DIA announced last week:
From tomorrow (20 October) unsolicited commercial faxes will count as spam.
The schedule of the Unsolicited Electronic Messages Act 2007 has been amended to remove ‘facsimiles’ from the list of exempt electronic messages. This means that an individual or company may no longer send a commercial fax, with a New Zealand link, to a recipient that has not consented to receiving the message.
Internal Affairs, which regulates the Act, has received many inquiries from people receiving unsolicited commercial faxes, since the Act came into force in 2007, but could take no action because faxes were excluded.
I had a hand in the formulation of the anti-spam law. The reason faxes were not included at the time was because the cost of sending them was deemed significant enough to mean that no regulation was needed.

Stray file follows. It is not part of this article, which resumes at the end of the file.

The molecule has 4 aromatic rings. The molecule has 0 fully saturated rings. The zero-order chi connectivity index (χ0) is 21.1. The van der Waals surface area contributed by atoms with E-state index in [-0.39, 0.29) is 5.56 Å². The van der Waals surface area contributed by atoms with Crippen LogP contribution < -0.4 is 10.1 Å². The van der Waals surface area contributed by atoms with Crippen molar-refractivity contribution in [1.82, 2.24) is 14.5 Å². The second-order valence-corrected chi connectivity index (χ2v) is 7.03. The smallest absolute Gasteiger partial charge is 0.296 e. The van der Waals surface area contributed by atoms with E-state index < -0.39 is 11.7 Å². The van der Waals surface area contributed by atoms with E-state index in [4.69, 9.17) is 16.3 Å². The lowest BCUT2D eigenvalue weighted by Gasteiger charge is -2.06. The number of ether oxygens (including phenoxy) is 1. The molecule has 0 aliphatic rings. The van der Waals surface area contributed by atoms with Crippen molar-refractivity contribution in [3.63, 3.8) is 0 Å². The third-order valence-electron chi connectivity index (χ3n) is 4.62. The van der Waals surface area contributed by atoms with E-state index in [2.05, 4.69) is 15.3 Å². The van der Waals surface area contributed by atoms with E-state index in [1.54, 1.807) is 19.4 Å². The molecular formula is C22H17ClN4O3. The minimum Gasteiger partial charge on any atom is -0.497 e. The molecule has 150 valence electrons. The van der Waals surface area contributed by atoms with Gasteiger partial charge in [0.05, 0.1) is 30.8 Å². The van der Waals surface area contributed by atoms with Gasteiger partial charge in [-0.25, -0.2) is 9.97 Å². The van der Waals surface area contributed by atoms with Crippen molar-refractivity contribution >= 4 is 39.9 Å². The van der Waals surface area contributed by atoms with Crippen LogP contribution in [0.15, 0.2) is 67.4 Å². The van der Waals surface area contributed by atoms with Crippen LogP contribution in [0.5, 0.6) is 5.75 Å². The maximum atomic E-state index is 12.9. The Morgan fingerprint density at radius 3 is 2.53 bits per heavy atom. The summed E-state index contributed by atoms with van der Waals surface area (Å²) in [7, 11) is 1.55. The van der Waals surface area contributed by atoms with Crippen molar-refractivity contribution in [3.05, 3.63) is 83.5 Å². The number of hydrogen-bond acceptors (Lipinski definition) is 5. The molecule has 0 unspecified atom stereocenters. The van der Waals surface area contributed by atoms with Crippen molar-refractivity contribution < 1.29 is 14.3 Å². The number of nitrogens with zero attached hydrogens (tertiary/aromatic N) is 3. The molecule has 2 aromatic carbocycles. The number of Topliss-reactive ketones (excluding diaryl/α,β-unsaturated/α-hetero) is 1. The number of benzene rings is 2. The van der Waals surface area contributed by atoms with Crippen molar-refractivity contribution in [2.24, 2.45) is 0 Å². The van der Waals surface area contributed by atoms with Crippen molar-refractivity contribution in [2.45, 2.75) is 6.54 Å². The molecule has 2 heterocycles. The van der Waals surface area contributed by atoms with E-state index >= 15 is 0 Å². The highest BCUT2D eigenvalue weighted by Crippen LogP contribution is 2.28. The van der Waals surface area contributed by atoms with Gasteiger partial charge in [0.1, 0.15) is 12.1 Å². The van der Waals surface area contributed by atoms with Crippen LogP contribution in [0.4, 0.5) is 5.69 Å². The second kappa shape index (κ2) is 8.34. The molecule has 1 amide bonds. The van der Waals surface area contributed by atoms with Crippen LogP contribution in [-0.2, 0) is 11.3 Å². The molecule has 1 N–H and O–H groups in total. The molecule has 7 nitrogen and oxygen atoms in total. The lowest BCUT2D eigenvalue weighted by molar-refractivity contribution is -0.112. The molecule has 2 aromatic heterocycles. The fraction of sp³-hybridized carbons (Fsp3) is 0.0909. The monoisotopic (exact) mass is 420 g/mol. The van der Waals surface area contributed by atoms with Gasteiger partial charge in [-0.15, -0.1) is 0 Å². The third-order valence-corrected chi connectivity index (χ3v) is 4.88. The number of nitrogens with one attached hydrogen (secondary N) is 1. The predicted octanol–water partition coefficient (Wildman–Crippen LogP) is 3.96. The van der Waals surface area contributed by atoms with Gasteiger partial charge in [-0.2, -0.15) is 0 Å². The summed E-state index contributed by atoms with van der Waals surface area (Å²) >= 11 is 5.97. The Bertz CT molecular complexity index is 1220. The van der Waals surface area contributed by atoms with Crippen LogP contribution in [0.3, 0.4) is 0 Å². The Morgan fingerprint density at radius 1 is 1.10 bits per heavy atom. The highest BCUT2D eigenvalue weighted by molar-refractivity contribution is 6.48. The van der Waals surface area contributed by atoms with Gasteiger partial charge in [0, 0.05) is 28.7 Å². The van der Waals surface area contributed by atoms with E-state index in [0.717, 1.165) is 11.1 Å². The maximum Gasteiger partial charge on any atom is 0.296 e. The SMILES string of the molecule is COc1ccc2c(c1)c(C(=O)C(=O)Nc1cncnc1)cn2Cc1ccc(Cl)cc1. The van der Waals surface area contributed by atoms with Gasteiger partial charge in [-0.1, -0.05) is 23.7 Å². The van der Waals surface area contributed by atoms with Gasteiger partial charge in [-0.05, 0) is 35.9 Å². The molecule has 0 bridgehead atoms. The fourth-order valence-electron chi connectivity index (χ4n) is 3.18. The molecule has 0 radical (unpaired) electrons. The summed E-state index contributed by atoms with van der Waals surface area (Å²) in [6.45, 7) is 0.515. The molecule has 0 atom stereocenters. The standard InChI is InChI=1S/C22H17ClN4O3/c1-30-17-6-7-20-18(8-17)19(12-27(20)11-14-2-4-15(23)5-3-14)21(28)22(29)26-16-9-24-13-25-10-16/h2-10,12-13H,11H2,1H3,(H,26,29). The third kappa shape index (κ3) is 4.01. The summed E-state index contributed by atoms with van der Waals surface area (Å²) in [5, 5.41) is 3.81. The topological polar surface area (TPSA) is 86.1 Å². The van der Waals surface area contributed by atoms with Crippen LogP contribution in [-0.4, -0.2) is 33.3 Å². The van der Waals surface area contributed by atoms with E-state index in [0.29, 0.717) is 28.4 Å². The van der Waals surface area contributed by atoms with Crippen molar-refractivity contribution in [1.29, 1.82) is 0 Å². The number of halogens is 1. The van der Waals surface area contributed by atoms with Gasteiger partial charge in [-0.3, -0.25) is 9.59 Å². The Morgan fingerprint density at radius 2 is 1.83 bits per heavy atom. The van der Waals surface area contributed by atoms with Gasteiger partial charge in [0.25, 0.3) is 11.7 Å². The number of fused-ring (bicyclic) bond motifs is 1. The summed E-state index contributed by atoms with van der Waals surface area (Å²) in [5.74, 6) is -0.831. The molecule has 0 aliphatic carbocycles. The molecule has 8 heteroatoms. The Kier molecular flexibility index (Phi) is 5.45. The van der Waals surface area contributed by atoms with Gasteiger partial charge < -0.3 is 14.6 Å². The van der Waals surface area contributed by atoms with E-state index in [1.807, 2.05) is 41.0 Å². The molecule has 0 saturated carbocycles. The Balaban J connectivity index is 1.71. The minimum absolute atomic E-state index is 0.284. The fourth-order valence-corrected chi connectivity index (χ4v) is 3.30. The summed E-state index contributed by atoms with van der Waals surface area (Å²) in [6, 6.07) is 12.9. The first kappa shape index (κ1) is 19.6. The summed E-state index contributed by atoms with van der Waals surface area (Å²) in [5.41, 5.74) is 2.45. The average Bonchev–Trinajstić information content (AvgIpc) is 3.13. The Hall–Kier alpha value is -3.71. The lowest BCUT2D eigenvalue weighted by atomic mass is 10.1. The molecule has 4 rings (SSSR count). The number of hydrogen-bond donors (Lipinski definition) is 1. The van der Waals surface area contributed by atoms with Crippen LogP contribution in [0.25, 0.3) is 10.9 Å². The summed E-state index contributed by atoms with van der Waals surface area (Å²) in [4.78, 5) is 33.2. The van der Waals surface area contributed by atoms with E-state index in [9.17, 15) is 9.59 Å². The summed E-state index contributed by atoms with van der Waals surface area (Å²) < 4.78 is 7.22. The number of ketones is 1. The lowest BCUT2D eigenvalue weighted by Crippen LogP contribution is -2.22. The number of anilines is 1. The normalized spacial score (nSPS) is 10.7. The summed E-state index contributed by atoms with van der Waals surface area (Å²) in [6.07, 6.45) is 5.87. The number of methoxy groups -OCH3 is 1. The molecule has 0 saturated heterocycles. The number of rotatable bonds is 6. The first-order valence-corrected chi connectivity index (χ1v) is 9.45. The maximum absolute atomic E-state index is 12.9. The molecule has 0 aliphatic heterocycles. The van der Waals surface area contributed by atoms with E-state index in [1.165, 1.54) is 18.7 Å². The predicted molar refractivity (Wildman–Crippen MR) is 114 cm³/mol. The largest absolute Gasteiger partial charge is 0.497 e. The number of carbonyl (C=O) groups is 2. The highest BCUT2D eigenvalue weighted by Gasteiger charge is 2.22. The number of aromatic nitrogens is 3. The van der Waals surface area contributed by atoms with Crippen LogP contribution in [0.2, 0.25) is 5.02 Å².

It costs an advertiser actual money to direct mail you, to letterbox drop you or (in the past) to phone/fax you. The cost of the marketing provided an incentive to only send marketing messages if they made enough money to cover the cost. Hence why you only get 20 or so items of junk mail a week, instead of 2,000.
E-mail though had different economic properties. It cost basically nothing to send, and the recipient effectively pays for it (in time and money). Hence why pretty much every country in the OECD has anti-spam laws. It’s a version of theft.
With more and more telecommunications being done over the Internet, I think it is the right call to include faxes. With VOIP and the like the marginal cost of fax spam is so low that there is little economic deterrent.Tags: DIA, faxes, spam